You can perhaps argue about the meaning of "totally unusable" when it comes to supported bit-depths and compression formats, but if you decode the picture upside down without providing any hint of what you did, that pretty much makes it totally unusable for everyone, not just for me.

Finally, I must say that I am disappointed by UIC so far -- I don't see the "unified" part neither in the programming interface nor in the wild differences in the level of support for various image formats.

I'm not going to argue about meaning of "totally unusable" term. It was proven that UIC is usable and there are also some limitations. It work pretty well for the majority of true-color BMP images.

Thanks for your feedback, that is exactly what we expect from our customers and this forum seems to be just right way to learn our customers experience with product.



Regarding BMP images, I spent yesterday's afternoon coding BMP support from scratch and I finished it.

With 5KB of plain C source code my own BMP decoder supports:

- 1-bit bitonal images
- 4-bit color and grayscale images
- 8-bit color and grayscale images
- 16-bit color (R5G5B5, R5G6B5, R4G4B4)
- 24-bit color
- 32-bit color (basic, and advanced with channel masks specified)

All of them are properly decoded regardless of whether they have negative or positive height.

Unthreaded, unoptimized, plain C code takes between 84ms (1-bit) and 178ms (32-bit) to decode 6000x4711 image.

Please don't tell me Intel couldn't have done the same.

And I did not told you that.


I know you didn't but your response implied that better BMP support involves a lot of work while it is something a single developer can do in one afternoon.

If you are interested, I can give you my BMP decoder source code to use it as a basis for a proper BMP support in the future.

In the meantime I have more oddities to report:

1. JPEG decoder supports decoding to BGR format, PNG decoder does not -- I have to manually swap channels to get the format I need.

2. PNG decoder RGBA support seems not to be done properly -- if I understand PNG specification correctly, alpha compositing should be done with linear image samples, not with gamma corrected ones.

As far as I know, PNGDecoder::ReadHeader() does not provide gamma information so I cannot undo gamma correction on my own before alpha compositing.

Therefore, compositing should be part of the decoding process which means decoding function should have a parameter which specifies background image for compositing.

3. PNG decoder is slow -- 1,014ms for 6000 x 4711 px truecolor image is too much on a 3.3GHz quad-core Nehalem. PNGDecoder::SetNOfThreads(4) has no effect, PNGDecoder::NOfThreads() always returns 1.

4. JPEG decoder CMYK processing results in wrong, over-saturated colors. You can compare that by looking at the same CMYK image in Photoshop and in Picnic:

Photoshop (correct) rendition is on the LEFT, UIC::JPEGDecoder on the RIGHT.

I have added sample CMYK JPEG image as an attachment. If you load it into Picnic, the left side will look like the right side on the image above, while the right side will be degraded further. If you load it into Photoshop it will look exactly like the image above.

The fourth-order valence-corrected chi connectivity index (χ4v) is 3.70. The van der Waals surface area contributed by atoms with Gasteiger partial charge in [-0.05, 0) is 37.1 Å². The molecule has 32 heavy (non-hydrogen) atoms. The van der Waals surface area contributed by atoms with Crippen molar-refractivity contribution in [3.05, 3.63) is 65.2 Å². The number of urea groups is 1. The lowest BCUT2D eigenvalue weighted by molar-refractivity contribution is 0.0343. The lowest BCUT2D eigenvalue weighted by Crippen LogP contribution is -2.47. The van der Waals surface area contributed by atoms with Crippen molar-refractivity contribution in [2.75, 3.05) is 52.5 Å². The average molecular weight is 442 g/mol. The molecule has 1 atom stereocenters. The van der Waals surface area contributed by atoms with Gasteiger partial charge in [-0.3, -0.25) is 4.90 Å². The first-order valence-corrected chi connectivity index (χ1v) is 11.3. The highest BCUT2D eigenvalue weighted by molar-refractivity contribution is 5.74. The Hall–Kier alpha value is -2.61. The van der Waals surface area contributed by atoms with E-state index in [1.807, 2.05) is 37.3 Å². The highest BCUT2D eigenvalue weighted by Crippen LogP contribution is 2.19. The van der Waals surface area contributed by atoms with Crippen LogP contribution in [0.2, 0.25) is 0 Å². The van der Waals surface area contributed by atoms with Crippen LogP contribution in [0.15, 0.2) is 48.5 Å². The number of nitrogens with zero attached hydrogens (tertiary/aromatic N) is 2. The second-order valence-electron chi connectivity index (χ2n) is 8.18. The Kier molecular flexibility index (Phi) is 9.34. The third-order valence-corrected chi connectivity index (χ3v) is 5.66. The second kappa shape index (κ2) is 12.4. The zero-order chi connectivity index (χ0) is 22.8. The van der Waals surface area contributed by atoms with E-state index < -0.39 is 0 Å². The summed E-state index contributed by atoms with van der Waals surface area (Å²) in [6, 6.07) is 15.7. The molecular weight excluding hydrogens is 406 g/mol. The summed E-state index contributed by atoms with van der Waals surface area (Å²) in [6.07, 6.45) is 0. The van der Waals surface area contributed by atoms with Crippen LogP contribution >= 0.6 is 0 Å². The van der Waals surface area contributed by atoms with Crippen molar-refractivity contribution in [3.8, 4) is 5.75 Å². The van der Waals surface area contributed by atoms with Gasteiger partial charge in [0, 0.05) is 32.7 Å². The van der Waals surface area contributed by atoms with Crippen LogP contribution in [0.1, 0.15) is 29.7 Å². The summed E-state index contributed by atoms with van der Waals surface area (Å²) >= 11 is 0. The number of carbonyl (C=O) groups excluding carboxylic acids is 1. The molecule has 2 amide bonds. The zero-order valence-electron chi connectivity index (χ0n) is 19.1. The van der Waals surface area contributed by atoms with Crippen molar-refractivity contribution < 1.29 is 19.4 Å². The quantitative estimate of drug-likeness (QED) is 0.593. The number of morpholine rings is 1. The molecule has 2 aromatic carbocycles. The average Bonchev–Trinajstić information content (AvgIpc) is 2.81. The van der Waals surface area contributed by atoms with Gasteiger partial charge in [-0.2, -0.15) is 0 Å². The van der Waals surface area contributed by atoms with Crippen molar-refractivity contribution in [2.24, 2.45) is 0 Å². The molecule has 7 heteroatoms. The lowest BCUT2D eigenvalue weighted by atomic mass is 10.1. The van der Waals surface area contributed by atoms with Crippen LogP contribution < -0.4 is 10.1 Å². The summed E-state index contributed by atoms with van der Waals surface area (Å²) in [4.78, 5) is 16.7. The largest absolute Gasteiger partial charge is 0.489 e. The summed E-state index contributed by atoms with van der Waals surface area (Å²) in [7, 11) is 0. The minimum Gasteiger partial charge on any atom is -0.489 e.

5. PNGDecoder -- 8-bit color images are always decoded as 3 channel images. I don't mind, but I am not sure it is mentioned anywhere in the UIC documentation.

6. JPEGDecoder (I told Jennifer about this) -- if system locale is set to anything other than English (1033) JPEG decoder (or libiomp5md.dll to which it links) opens a console window and prints a warning message. I can't stress enough how broken such behavior is for a dynamically linked library.

If I find more problems I will let you know.


Downloadimage/jpeg CMYK_sample.jpg746.14 KB

There is difference between what single developer can do for fun and what becames a feature of product. And again, we did not extended BMP support because it was enough for our first priority goals. Now, you have submitted feature request and that will be considered for implementation in future versions.

The good thing of UIC is that you can derive from UIC base classes your own implementation of BMP format processor and satisfy your needs before similar functinality will be introduced in UIC.



I was not writing BMP decoder for fun, but because I needed it for my application.

Please take a look at the updated post above, I added a few issues I found during development with UIC.

Thanks again, there are some points I agree with you, they need to be corrected. Was surprized to read about command line window thrown from DLL, never saw such behavior, we will investigate that and I will provide additional info here sometime later.



Should I create issues with Premier Support for the problems I found and listed in the previous post or is posting them here good enough?

I would really like to have some feedback on whether those issues will be fixed and when.

Please feel free to submit issues to Premier Support, especially when you have several ones discussed in single forum thread.


Hi Vadimir,I would like to know if there is any functions in UIC to get the image attributs like width, height, image size, compression, bitcount etc. Hope you can help me on this.Regards,Prabha

Hi Vladimir -

I agree with this request -

Support for Adobe DNG wouldn't hurt either.


Is it possible to add support for compressed DNG - its a part of the DNG standard. Also, DNG can be easily derived from the tiff API - and you already have some compression algorithms.

Compressed DNG would be invaluable for my application!

Leave a Comment

Please sign in to add a comment. Not a member? Join today